This week was a representation of when Springbok rugby finally turned the corner of transformation from which there will never be a retreat.

Springbok coach Rassie Erasmus is the first Springbok coach in South Africa’s World Cup history to announce a squad without controversy and without political fingers being pointed at the lack of black representation. He is also the first coach to have embraced the need to transform Springbok rugby from within his heart.

Numbers will always be counted when it comes to black players and Springbok selection. Erasmus has been a pioneer of breaking the shackles of prejudice when it came to the selection of black players.

He confirmed Siya Kolisi as his captain when he took over and espoused the values of Kolisi as a player. When Kolisi got injured during this year’s Super Rugby, Erasmus gave his captain every support structure to ensure he had a reasonable chance of making selection, and on the eve of Kolisi’s return to action Erasmus went public to say that all Kolisi had to do was survive the match to captain the Springboks at the World Cup.

Eben Etzebeth and Duane Vermeulen had done wonderful jobs as captains against Australia and New Zealand, respectively, but Erasmus never had to second guess who would lead the team in Japan. It was Kolisi because, in his heart, the coach believed he was the right player and the right captain. This is true transformation. Erasmus also broadened the pool of black players in the last 18 months.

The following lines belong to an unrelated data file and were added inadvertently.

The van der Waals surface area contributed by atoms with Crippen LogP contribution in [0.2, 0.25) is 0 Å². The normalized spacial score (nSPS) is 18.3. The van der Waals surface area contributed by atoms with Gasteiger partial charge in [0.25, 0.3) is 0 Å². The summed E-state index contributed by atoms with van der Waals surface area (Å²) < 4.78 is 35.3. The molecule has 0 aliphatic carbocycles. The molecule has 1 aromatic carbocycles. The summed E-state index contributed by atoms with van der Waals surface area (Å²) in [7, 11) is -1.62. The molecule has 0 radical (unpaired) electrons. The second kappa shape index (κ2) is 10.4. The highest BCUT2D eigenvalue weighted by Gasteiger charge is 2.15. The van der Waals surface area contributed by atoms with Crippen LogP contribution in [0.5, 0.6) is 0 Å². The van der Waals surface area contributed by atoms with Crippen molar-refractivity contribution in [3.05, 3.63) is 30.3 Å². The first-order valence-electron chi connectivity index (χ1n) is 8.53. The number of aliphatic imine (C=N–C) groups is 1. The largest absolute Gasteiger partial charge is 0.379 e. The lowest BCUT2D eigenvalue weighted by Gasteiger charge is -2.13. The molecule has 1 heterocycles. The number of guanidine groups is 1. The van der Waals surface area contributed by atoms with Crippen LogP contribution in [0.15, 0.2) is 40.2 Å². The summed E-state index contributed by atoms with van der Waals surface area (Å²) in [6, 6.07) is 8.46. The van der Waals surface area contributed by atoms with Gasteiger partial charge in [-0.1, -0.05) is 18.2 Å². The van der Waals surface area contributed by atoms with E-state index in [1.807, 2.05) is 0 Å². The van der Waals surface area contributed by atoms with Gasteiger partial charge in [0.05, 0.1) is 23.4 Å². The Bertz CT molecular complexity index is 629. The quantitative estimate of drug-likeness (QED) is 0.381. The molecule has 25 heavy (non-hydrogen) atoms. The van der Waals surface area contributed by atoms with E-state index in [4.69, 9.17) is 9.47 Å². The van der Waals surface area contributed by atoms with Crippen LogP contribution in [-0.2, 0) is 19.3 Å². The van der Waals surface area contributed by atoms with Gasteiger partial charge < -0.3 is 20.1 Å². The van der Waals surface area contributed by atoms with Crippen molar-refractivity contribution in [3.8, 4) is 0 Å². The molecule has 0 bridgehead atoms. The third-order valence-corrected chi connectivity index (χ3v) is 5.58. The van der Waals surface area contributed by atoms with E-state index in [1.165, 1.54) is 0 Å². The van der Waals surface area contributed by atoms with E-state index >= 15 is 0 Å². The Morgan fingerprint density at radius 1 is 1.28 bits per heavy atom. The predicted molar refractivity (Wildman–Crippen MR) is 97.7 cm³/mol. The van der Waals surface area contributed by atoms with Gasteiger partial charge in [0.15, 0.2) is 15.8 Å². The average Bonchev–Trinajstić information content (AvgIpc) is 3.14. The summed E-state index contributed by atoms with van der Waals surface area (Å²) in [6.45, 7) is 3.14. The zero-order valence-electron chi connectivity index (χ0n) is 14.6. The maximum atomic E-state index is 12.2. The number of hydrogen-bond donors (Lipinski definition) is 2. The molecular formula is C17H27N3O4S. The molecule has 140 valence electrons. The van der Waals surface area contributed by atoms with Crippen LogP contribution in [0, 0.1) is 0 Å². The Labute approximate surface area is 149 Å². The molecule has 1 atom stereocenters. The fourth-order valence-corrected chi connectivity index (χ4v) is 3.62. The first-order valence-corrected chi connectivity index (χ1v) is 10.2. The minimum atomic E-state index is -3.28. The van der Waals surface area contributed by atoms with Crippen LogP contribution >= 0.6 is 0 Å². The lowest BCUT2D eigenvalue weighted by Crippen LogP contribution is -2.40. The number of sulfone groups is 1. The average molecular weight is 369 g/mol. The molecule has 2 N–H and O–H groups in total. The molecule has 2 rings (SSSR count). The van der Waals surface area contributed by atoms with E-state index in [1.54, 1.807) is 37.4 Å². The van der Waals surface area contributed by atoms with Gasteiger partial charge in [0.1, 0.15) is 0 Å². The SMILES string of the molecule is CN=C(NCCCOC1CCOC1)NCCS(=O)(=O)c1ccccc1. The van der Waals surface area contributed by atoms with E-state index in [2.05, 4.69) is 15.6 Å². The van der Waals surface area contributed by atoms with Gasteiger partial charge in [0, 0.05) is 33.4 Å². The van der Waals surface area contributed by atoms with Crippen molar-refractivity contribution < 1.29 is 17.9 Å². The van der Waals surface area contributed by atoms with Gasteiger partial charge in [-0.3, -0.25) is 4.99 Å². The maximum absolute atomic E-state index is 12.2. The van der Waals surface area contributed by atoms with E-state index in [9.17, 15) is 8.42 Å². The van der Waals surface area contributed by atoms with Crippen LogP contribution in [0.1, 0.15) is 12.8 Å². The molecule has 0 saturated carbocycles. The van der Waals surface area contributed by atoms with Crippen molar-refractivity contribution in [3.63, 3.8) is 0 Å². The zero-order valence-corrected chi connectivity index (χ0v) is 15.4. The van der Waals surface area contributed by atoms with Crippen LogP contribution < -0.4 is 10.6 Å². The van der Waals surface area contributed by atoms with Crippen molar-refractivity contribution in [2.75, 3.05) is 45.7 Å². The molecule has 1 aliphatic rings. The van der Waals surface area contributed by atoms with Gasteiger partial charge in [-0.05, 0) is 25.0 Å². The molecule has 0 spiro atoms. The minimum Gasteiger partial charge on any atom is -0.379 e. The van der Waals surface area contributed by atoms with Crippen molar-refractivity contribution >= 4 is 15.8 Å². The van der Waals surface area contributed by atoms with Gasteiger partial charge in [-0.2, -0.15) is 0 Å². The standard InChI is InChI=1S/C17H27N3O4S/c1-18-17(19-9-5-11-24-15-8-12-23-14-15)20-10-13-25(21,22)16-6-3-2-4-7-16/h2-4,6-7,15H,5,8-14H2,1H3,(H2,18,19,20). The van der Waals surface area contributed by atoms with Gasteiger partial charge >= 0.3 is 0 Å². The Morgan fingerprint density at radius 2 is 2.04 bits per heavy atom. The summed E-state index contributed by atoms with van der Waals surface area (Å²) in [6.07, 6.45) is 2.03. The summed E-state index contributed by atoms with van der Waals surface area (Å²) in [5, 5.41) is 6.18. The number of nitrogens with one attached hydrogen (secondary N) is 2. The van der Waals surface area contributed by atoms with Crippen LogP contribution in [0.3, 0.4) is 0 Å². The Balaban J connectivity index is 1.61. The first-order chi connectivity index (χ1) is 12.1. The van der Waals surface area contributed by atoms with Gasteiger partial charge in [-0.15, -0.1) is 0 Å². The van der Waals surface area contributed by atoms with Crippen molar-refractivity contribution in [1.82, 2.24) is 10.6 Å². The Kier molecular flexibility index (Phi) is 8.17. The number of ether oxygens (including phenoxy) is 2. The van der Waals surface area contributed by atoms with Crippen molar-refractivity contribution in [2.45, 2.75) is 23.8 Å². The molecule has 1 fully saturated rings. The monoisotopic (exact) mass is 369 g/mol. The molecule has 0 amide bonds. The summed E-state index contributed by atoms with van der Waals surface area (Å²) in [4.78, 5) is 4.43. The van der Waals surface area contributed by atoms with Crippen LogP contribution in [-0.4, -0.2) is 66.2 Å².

The Springbok captain believes there are many other ‘Siya Kolisis’ out there around the country, if they can develop the same kind of passion for the game. Photo: Samuel Shivambu/BackpagePix

When I spoke to him on his return from Ireland, where he had coached Munster, he listed his Word Cup candidates, and the emphasis was on black player game time. Erasmus had done the statistics, and they revealed how little faith his predecessors had placed in black players when it came to minutes spent on the field.

The numbers may have looked good in a larger touring squad, but when dissected, didn’t stack up to playing time numbers.

This became one of his priorities, and match squads with Erasmus this past 18 months have featured anything from seven to 12 black players in his 23.

Significantly, there have been many Tests where the number in the starting line-up has been six, seven and eight, which translates to minutes spent playing and not warming a bench.

Erasmus has since his first Test in charge shown faith in black players because he has believed in the merits of their selection.

This is where he has differed from those who have come before him, and he has crushed the stereotype of what constitutes merit.

It is no longer exclusive to white player selection. Black players lost out to black players, and white players lost out to white players and so on and so on.

South Africa's coach Rassie Erasmus, walks past supporters after the naming of 31-man squad in Johannesburg. Photo:,AP Photo/Themba Hadebe
South Africa’s coach Rassie Erasmus, walks past supporters after the naming of 31-man squad in Johannesburg. Photo:,AP Photo/Themba Hadebe

For the first time since South Africa’s readmission to Rugby World Cups, a coach didn’t need to pad his squad to make up greater black representation.

Erasmus, in the past year and a half, created enough opportunities for all his players, whether they happened to be black or white, to make the final squad of 31.

A black player will captain the Springboks for the first time at a World Cup and black players will know they are at the World Cup as players and not glorified tourists.

Erasmus’s squad announcement was the first World Cup victory for the Springboks. Expect many more in the next two months.

@mark_keohaneKeohane is an award-winning sports journalist, a contributor to IOL Sport and Independent Media sport and the founder of